He wrote books on Spiritualism, debated the subject with skeptics and traveled the world delivering lectures on the Spiritualist cause, which he described as the “most important thing in the world, and the particular thing which the human race in its present state of development needs more than anything else.”
In 1920, a pair of startling photographs came to Conan Doyle’s attention. The images appeared to show two schoolgirls, Elsie Wright and Frances Griffiths, posing with fairies by a stream in the English village of Cottingley. After conducting what he believed to be a thorough investigation, Conan Doyle became convinced that the photographs were genuine, and wrote two articles and a book on the “Cottingley Fairies.” With a renowned author championing them, the photos became a sensation. Conan Doyle was widely ridiculed by those who believed the images were fake, but he remained steadfast; he hoped that the photographs would propel an incredulous public to “admit that there is a glamour and mystery to life” and, by extension, to accept the “spiritual message” that he worked tirelessly to promote.
In 1983, Wright and Griffiths finally confessed that the photographs were a hoax. The “fairies” were simply paper cutouts, copied from a children’s book, and propped up with hat pins. They had only meant to trick their parents; Wright later said that she and Griffiths were too embarrassed to admit the truth once their story was believed by the famous Conan Doyle.
Conan Doyle met Harry Houdini in 1920, while the famed magician was visiting England. They bonded over Spiritualism; Houdini, though fairly certain that mediums were tricksters and frauds, was at that time willing to be convinced otherwise. For his part, Conan Doyle believed that Houdini possessed psychic powers.
When Conan Doyle traveled to America in 1922, the friends met up in Atlantic City. Houdini agreed to participate in a séance with Conan Doyle and his second wife, Jean, who claimed she could channel the spirits of the dead. But Houdini quickly came to suspect that the séance was a sham. Jean filled multiple pages with automatic writing that she said came from Houdini’s deceased mother—though his mother could barely speak English. Houdini also found it curious that Jean’s automatic writing included the sign of a cross, considering that his mother was Jewish. The episode caused a rift between the friends, and they argued both privately and publicly over the legitimacy of medium cases.
Fueled by a sense of patriotism after the outbreak of the Second Boer War, Conan Doyle traveled to Bloemfontein, South Africa, in 1900 to volunteer as a doctor in a field hospital. There he encountered a grim scene; Bloemfontein was in the grips of a typhoid epidemic, the hospital was overwhelmed with sick and dying patients, and sanitary conditions were abysmal [PDF]. But his conviction in the war did not flag, even as the conflict dragged on, became increasingly brutal, and began to lose support in Britain and beyond. Indignant over reports of British atrocities, Conan Doyle published a pamphlet defending his country’s actions in South Africa. He was knighted by King Edward VII in 1902, largely in honor of this influential work.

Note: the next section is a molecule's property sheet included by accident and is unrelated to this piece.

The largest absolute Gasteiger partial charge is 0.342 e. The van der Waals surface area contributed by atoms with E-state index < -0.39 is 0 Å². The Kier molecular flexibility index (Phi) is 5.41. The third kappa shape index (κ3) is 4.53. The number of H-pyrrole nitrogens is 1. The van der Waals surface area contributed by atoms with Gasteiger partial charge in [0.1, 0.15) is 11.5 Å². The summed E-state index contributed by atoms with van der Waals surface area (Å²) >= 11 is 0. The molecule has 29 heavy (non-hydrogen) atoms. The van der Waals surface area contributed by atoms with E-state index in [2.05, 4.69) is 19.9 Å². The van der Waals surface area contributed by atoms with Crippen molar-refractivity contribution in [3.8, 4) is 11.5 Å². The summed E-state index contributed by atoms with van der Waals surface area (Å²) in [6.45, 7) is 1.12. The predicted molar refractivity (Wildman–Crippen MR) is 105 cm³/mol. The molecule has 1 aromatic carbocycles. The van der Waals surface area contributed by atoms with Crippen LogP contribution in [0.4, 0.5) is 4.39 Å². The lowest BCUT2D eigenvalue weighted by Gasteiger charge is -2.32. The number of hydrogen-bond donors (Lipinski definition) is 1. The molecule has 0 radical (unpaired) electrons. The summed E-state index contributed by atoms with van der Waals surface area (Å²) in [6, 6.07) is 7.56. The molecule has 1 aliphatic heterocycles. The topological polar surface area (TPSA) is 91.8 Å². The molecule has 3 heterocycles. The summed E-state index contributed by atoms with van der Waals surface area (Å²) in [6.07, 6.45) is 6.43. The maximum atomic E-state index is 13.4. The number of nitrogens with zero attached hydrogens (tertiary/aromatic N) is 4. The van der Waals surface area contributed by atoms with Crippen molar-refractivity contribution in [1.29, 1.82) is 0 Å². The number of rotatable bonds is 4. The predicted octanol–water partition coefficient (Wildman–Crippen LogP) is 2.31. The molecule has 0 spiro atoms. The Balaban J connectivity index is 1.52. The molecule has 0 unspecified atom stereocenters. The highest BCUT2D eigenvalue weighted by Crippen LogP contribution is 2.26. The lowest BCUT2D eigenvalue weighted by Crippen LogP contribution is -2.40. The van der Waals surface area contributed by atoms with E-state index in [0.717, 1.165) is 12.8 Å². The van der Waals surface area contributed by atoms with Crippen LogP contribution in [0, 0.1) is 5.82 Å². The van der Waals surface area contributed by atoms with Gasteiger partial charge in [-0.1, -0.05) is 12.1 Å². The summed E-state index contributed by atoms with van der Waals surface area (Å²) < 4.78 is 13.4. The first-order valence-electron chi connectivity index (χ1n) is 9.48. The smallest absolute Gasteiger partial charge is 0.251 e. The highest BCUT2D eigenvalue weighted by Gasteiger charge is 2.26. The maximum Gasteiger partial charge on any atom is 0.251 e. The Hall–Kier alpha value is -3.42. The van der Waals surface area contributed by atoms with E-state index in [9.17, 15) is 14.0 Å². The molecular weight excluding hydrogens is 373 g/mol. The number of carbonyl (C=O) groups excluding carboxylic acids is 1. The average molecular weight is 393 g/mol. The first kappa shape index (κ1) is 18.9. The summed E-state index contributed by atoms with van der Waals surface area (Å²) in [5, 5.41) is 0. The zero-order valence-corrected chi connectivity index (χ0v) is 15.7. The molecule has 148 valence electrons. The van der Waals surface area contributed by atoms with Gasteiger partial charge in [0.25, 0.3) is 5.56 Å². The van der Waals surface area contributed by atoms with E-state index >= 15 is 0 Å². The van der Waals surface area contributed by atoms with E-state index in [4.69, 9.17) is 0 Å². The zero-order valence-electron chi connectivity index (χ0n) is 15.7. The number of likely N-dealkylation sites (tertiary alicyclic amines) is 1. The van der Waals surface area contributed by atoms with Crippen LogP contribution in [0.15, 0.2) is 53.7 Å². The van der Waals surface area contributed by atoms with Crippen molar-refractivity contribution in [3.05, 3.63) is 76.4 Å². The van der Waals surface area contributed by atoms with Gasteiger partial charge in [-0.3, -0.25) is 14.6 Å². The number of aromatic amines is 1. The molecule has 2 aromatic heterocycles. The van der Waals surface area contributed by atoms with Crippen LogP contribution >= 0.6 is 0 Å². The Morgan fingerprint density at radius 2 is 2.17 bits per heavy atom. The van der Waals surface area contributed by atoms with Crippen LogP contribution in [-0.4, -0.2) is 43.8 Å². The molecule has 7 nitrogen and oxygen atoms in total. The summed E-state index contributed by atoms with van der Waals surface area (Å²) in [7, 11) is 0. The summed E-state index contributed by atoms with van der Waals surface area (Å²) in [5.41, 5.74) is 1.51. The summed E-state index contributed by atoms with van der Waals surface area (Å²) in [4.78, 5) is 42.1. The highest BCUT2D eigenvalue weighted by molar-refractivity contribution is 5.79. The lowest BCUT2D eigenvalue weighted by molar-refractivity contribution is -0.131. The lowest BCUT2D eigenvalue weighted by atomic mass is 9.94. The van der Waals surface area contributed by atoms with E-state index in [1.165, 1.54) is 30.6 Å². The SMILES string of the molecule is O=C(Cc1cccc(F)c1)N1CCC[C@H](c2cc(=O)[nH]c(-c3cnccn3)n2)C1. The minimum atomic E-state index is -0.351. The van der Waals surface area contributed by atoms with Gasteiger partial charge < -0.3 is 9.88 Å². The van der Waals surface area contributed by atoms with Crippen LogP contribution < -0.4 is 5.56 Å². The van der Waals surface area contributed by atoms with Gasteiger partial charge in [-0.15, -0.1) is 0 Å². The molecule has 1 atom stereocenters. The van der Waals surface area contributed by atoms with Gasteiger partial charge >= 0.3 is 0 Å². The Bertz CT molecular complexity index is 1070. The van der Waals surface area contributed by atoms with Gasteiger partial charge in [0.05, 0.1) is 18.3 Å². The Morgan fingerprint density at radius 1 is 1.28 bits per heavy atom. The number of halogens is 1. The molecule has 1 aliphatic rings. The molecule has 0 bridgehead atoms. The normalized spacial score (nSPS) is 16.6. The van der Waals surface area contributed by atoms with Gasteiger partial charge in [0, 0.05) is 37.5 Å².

In 1903, a solicitor named George Edalji was found guilty of mutilating a horse and writing a series of menacing anonymous letters in a rural parish. The evidence against him was unconvincing—the letters had been sent to his own family, for one thing—and three years later he was released from prison, without a pardon. Edalji wrote to Conan Doyle, hoping the creator of Sherlock Holmes would help clear his name. Conan Doyle visited the scene of the crimes, met with Edalji, and was certain of his innocence.
He noted, among other things, that Edalji was so near-sighted that it would have been impossible for him to sneak across the countryside, attacking livestock in the dead of night. And he recognized that racial prejudice was likely at play; Edalji, whose father was of Parsee origin, “must assuredly have [seemed] a very queer man to the eyes of an English village,” the author wrote in an article arguing that Edalji had been wrongfully accused. Conan Doyle also sent a barrage of letters to the chief constable in charge of the case, proffering new evidence and theories of other suspects. Edalji was ultimately pardoned, but was not given financial compensation for the miscarriage of justice against him.
Conan Doyle also campaigned on behalf of Oscar Slater, a German-Jewish bookmaker who was convicted of murdering a wealthy woman in Glasgow. Though Slater had an alibi, police homed in on him as the culprit, and it would later emerge that key evidence was withheld during the trial. Conan Doyle was a vocal participant in the campaign advocating for Slater’s release from prison; in 1912, he published The Case of Oscar Slater, which highlighted grave flaws in the investigation and prosecution. His plea failed to sway the authorities, but Conan Doyle continued to pressure politicians and even pay for Slater’s legal fees. Slater was set free in 1927, having served more than 18 years in prison.
Conan Doyle died of a heart attack on July 7, 1930, at the age of 71. Three hundred people attended the funeral at his country home, and the atmosphere was uplifting, rather than somber. The mourners did not wear black and the blinds of the house were not drawn. “We know that it is only the natural body that we are committing to the ground,” his wife Jean told friends. On July 13, thousands of people packed into the Royal Albert Hall in London for a memorial service. During the ceremony, Estelle Roberts, one of Conan Doyle’s favorite mediums, gazed at a chair reserved for the writer and proclaimed: “He is here.”